We found our hostel, and were greeted by an amicable hostel-owner. We were too early to check in to our room, she said, but wouldn’t we please sit down and eat some of the croissants—complimentary, of course? We were only too happy to oblige. As we sat and ate, we expressed our condolences for what had happened only a week before. She looked at us gravely in turn before thanking us—sincerely—for still coming. Her whole hostel had been booked out, she said, and nearly everybody had cancelled their rooms after what had happened. Nobody wanted to travel in Paris any more. It didn’t seem safe. I repeated what I had said to my mother earlier—that it was probably safer right now than it had been in the last six months. She responded in the affirmative. The meeting between us, two foreigners, and her, a Paris local, and the connection we felt, as total strangers, over this tragedy which had befallen the entire continent, and her thanking us for still showing up—it is something I will never forget. Never a duo to waste a day, the two of us walked to Montmartre in the blistering cold and pouring rain. It was wonderful.
The next four days passed far too quickly. At some points, we almost forgot that we were walking in a city which had experienced one of the worst terrorist attacks in years just a week before. We were quickly reminded, though, by the legions of armed soldiers who paced the city, on the metro, outside the Notre Dame, huddled under the metal bastion of the Eiffel Tower—who were simply everywhere. We would be walking along the Seine, amiably humming to Brad’s phone as Ludacris ft. Nate Dogg – ‘Area Codes’ played (the rather inappropriate and unsuspected anthem of our trip) and, before we knew what had happened, we would be shoved back into reality by a troop of passing men with assault rifles, or a whole street covered in bouquets of flowers, or—and this was what struck me the most from the trip—a man playing piano in the middle of the road, just across from the theatre in which eighty-nine people were massacred.
While we wandered around, drank at bars, ate good food in restaurants, met locals and other foreigners (on the penultimate night we met an American called Dean, with whom we had a rather topical chat about solutions to the Syrian War, and had a friendly if uninteresting debate about the state of the world economic system (Dean was a stalwart Marxist and believed the war to have been caused by capitalism and capitalism alone)), I took notes on my phone. As a result of the immense pragmatism of iCloud, they remain. I recount them here.
Man playing piano, surrounded by a crowd of people down the street of the Bataclan, just across the road a string of flowers, candles, shows of solidarity.
On the Bataclan, the sign which advertised the Eagles of Death Metal show still hung. The place was destitute.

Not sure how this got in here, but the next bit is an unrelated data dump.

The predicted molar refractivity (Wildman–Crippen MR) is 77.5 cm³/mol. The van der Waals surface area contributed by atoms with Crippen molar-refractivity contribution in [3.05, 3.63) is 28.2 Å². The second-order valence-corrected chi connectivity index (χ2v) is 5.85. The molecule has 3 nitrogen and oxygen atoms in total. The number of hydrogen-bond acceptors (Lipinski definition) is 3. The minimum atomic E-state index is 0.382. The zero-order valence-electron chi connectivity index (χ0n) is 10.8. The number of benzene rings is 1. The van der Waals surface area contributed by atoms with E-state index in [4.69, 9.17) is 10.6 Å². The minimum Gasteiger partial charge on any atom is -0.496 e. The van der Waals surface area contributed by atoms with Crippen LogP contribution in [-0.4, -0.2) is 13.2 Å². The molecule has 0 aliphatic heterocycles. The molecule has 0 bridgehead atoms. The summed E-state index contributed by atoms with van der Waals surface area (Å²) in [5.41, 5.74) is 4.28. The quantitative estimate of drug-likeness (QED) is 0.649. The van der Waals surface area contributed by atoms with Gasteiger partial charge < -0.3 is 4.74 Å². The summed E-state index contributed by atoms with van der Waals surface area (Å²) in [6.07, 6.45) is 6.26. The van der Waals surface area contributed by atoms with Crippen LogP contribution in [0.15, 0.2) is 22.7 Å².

Meme pas peur was everywhere—on the walls, on billboards, graffitied on the floor, on the sides of toilets.
News van still everywhere, covering, correspondents removing their coats and flattening their hair, the screech of sirens all around. Paris was in panic. In madness.
They read like all of my other notes—a desperate, tearing string of hastily tapped out words, written in an attempt to catch up with my racing mind. But I remember now the deep sadness I felt when I wrote each of them. I remember feeling like I should write something—anything—when I returned home, and I remember opening up those notes and feeling that I simply couldn’t. Writer’s block is nothing new, but this was something different. It has taken me a whole year to overcome it, properly.
When we arrived home, I put together a short film of our time in Paris. Watching it back now, I realise that there is no mention in it, not a single snapshot, of anything which would remind the viewer that the Paris Attacks even happened. The two of us stroll around, taking in art and architecture, admiring timeless sculpture and laughing together. The reality, in fact, was similar to that. But there was always something hanging over our heads.
I used the song ‘When I Fall In Love’ by Bill Evans Trio as the music which played over the top of largely silent, fisheye images of a beautiful city, raped. When I listen to Portrait In Jazz now, even the happier songs, I am reminded of those few days we spent in Paris, wandering around, taking photographs, getting caught in the rain. The sad songs, especially, remind me of evenings crawling around the bars near where we were staying, drinking red wine and eating, and conversing about history, literature, politics, music (mostly hip hop), Call of Duty—all those things one talks about with a friend. I picked ‘When I Fall In Love’ for the film because it has such a nostalgic quality, and Paris was—I hesitate to say unforgettable, as it seems a cliché. Enchanting. ‘Spring Is Here’ reminds me of riding around on bicycles. We rode around on the Parisian equivalent of Boris Bikes every day, and it was similar to a horrible romantic film in a fantastic way; feeling the cold breeze of the air on one’s face as one flies by the Eiffel Tower; not noticing how cold the end of your nose is because of the astonishing beauty of the Notre Dame; barely glancing at the shining rifles of the military because you’re too busy gazing across the cobbled streets, down at the Seine; turning a corner and seeing spellbinding buildings, one after another; turning another corner and seeing something better. And ‘Autumn Leaves’, that Joseph Kosma classic, makes me feel like all those bars in which we sat drinking until we couldn’t think had jazz music playing in the background—such is how Bill Evans’ piano playing makes me feel. But of course they didn’t.
And of course, I will never forget. The music, over the silent film—it was nearly enough to distract me from what had happened. But not quite. And forever will I remember those few days we spent in that disoriented city, in all its beauty—soldiers and flowers littering the pavements, the sound of a distant piano playing for days on end somewhere in the distance, old signs from fresh tragedies left hanging as symbols, walls covered in stoic graffiti, squares bordered by correspondents and television vans waiting for something else to happen, and a lonely woman murmuring platitudes of courage and unity through it all as fires burn behind her and bodies lie strewn across the streets—and forever will Portrait In Jazz remind me of them.